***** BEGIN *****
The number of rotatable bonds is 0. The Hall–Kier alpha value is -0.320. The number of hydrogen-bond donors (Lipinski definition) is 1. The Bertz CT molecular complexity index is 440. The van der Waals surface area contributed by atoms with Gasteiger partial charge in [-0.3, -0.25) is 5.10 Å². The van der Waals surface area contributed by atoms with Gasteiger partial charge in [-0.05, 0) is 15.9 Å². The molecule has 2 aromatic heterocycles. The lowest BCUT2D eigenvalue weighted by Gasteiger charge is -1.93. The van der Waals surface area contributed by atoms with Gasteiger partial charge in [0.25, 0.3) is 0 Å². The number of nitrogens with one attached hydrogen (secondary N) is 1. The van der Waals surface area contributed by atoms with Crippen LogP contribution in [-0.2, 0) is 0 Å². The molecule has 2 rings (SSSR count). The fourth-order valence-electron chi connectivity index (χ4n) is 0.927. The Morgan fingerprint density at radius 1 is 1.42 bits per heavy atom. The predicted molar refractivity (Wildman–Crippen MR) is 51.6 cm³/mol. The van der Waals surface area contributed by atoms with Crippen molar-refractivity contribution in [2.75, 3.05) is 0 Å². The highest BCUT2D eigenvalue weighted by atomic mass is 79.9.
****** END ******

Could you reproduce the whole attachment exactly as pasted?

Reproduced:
The number of rotatable bonds is 0. The Hall–Kier alpha value is -0.320. The number of hydrogen-bond donors (Lipinski definition) is 1. The Bertz CT molecular complexity index is 440. The van der Waals surface area contributed by atoms with Gasteiger partial charge in [-0.3, -0.25) is 5.10 Å². The van der Waals surface area contributed by atoms with Gasteiger partial charge in [-0.05, 0) is 15.9 Å². The molecule has 2 aromatic heterocycles. The lowest BCUT2D eigenvalue weighted by Gasteiger charge is -1.93. The van der Waals surface area contributed by atoms with Gasteiger partial charge in [0.25, 0.3) is 0 Å². The number of nitrogens with one attached hydrogen (secondary N) is 1. The van der Waals surface area contributed by atoms with Crippen LogP contribution in [-0.2, 0) is 0 Å². The molecule has 2 rings (SSSR count). The fourth-order valence-electron chi connectivity index (χ4n) is 0.927. The Morgan fingerprint density at radius 1 is 1.42 bits per heavy atom. The predicted molar refractivity (Wildman–Crippen MR) is 51.6 cm³/mol. The van der Waals surface area contributed by atoms with Crippen molar-refractivity contribution in [2.75, 3.05) is 0 Å². The highest BCUT2D eigenvalue weighted by atomic mass is 79.9.